Both small and large CMOs to benefit from pharma capacity and agility demands
Earlier this month, contract manufacturing organisation (CMO) Catalent told stakeholders that the high barriers to entry and increasing regulatory costs within the industry are making it harder for small players to compete.
UK-based aseptic manufacturer Symbiosis Pharmaceutical Services agreed barriers to entry are higher than ever and costs are on the rise but told in-Pharmatechnologist.com customers – especially biotechs – continue to contract both itself and other small CMOs.
“Bigger is likely to be better for large scale commercial volumes but for small, proof-of-concept studies required by biotechs, it’s all about the CMO being agile and quick in order to help accelerate development and meet increasingly tight timescales,” CEO Colin MacKay said.
“Cultural fit and relationships are also becoming increasingly important in the CMO selection process, as these factors can be critical in ensuring project success.”
As for the growing cost burden of regulatory oversight highlighted by Catalent, this is relative to the size of the organisation and its operations, MacKay continued, adding a small company’s inherent efficiency is often overlooked when assuming operational costs.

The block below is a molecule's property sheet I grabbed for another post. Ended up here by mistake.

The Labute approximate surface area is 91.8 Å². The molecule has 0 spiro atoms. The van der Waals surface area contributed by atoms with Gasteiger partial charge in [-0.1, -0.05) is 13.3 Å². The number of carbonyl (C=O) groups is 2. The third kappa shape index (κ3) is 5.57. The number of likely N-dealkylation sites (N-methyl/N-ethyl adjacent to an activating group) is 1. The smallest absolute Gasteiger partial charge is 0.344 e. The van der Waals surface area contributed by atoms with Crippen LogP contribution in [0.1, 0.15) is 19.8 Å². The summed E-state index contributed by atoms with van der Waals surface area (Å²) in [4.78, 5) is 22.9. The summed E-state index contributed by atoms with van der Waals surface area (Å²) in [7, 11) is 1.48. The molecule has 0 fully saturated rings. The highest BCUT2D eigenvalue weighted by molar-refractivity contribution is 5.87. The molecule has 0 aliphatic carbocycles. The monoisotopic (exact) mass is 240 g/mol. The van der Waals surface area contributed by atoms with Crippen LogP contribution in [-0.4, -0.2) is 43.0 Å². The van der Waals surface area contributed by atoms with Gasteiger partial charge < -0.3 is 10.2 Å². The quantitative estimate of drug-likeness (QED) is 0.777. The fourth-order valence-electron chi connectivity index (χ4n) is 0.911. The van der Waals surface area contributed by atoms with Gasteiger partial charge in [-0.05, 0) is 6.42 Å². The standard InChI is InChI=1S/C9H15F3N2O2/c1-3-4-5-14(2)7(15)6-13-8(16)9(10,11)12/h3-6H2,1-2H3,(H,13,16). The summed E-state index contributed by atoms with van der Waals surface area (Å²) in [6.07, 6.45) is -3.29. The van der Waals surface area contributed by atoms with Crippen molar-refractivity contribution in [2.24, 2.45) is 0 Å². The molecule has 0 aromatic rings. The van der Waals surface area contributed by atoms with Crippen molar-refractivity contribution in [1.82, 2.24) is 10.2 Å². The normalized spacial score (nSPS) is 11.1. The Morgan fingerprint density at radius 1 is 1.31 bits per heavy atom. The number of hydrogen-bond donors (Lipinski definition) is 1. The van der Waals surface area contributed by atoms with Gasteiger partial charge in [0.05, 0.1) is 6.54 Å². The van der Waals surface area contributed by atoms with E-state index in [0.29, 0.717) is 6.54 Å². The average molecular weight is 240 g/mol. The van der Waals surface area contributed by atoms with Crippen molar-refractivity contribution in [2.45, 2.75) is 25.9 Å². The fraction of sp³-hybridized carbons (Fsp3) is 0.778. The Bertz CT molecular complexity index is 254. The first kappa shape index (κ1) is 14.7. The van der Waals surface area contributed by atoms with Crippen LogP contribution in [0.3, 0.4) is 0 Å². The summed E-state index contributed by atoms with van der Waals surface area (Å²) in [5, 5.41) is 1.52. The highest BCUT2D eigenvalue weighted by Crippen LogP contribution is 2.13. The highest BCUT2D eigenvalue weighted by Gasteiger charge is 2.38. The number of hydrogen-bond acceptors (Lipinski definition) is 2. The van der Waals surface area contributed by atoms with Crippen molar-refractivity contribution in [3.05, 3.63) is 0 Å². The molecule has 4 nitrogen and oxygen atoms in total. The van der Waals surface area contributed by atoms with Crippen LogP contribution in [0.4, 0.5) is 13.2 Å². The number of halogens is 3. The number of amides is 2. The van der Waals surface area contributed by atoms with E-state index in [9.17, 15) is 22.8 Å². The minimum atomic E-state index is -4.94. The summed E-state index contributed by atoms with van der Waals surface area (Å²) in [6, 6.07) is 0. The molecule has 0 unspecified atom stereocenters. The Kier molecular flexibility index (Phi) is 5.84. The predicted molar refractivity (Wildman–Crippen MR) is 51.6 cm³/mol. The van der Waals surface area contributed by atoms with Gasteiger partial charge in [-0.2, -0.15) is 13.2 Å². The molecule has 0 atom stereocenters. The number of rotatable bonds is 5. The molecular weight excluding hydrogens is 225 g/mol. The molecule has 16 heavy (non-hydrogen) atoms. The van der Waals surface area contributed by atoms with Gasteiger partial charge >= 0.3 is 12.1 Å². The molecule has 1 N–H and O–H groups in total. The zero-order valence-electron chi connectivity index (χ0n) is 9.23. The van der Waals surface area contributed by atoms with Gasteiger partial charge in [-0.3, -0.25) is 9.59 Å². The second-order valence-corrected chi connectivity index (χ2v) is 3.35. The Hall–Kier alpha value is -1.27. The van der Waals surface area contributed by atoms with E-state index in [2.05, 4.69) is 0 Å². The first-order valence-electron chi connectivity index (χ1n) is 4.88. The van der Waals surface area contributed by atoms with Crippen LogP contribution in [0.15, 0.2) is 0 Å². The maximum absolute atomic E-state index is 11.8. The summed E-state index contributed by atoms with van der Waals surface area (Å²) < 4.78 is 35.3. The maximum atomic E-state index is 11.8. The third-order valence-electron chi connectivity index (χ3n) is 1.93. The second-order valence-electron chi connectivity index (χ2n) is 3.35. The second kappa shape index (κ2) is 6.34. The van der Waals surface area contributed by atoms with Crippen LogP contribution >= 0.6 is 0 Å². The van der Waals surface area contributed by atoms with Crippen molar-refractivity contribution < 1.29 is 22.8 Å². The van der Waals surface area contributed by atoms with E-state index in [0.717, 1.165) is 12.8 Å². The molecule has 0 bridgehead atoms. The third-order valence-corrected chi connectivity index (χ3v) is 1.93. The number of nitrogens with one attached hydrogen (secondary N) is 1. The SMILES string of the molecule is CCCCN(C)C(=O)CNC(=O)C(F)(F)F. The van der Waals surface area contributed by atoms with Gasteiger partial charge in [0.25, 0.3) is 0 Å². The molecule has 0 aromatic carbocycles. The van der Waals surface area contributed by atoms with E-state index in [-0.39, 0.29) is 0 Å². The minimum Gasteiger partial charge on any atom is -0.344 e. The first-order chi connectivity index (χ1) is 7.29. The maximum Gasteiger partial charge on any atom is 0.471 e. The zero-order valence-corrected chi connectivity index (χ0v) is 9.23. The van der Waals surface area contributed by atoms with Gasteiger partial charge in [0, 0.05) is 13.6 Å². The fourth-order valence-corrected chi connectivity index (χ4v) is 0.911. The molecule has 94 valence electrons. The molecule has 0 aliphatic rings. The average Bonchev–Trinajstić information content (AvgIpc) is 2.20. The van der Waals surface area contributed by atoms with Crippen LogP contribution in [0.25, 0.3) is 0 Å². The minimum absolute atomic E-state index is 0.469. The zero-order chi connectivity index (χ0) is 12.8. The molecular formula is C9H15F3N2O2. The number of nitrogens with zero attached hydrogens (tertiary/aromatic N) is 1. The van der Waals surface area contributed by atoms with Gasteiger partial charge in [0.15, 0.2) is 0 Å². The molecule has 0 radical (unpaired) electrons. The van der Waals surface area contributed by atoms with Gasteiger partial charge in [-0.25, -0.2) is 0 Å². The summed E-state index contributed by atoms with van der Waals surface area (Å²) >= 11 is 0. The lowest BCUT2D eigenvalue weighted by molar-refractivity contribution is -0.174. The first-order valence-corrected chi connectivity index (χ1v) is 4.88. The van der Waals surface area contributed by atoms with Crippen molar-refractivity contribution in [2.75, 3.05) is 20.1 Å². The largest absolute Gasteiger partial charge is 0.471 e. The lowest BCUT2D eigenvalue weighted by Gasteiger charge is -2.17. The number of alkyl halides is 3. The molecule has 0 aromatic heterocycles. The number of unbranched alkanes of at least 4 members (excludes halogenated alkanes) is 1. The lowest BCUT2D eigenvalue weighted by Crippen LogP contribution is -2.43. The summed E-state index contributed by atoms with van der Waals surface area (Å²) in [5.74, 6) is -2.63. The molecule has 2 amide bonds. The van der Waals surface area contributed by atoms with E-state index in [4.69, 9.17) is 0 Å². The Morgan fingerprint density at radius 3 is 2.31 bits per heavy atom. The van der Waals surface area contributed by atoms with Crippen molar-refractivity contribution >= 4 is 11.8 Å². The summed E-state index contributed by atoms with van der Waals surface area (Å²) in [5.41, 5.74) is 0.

His views were mirrored by fellow CMO, Spain-based Idifarma which told us being smaller and nimbler can make products in a very efficient and agile manner.
“We are equipped and organised to handle very low-volume products so there are no small clients or products for us, and our aim is to provide the best service possible in each and every case,” said business development manager Manuel Leal Sánchez.
“The role of companies like Idifarma is valuable because we enable products to get into clinical trials quickly and safely within the regulatory guidance.”
And both firms added that going forward large, consolidated CMOs will operate alongside
“The market will continue to evolve and customers face the choice of big one-stop-shop service providers or electing to go with a smaller, specialist partner,” said Symbiosis’ MacKay. “Ultimately for clients, it’s about getting product delivery in the safest and quickest route they possibly can.”